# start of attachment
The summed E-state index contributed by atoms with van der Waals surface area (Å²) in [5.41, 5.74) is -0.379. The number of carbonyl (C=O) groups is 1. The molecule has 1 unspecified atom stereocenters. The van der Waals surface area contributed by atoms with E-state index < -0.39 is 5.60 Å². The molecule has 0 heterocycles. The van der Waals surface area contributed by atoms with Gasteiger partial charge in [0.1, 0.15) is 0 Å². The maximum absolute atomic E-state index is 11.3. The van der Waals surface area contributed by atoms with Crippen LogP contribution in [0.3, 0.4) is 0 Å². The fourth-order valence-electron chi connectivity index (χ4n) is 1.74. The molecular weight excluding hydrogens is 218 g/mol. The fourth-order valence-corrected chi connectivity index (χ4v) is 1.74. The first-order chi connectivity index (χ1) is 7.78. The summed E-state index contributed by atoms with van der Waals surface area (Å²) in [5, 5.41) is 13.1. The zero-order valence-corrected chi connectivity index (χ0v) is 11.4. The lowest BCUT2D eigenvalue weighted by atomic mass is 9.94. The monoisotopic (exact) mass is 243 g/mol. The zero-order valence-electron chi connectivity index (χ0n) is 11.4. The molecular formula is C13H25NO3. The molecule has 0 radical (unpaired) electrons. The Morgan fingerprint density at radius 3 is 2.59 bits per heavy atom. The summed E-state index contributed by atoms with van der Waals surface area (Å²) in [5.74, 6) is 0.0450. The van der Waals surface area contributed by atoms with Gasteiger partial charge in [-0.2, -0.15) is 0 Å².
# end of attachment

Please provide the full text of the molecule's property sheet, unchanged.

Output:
The summed E-state index contributed by atoms with van der Waals surface area (Å²) in [5.41, 5.74) is -0.379. The number of carbonyl (C=O) groups is 1. The molecule has 1 unspecified atom stereocenters. The van der Waals surface area contributed by atoms with E-state index < -0.39 is 5.60 Å². The molecule has 0 heterocycles. The van der Waals surface area contributed by atoms with Gasteiger partial charge in [0.1, 0.15) is 0 Å². The maximum absolute atomic E-state index is 11.3. The van der Waals surface area contributed by atoms with Crippen LogP contribution in [0.3, 0.4) is 0 Å². The fourth-order valence-electron chi connectivity index (χ4n) is 1.74. The molecular weight excluding hydrogens is 218 g/mol. The fourth-order valence-corrected chi connectivity index (χ4v) is 1.74. The first-order chi connectivity index (χ1) is 7.78. The summed E-state index contributed by atoms with van der Waals surface area (Å²) in [5, 5.41) is 13.1. The zero-order valence-corrected chi connectivity index (χ0v) is 11.4. The lowest BCUT2D eigenvalue weighted by atomic mass is 9.94. The monoisotopic (exact) mass is 243 g/mol. The zero-order valence-electron chi connectivity index (χ0n) is 11.4. The molecular formula is C13H25NO3. The molecule has 0 radical (unpaired) electrons. The Morgan fingerprint density at radius 3 is 2.59 bits per heavy atom. The summed E-state index contributed by atoms with van der Waals surface area (Å²) in [5.74, 6) is 0.0450. The van der Waals surface area contributed by atoms with Gasteiger partial charge in [-0.2, -0.15) is 0 Å².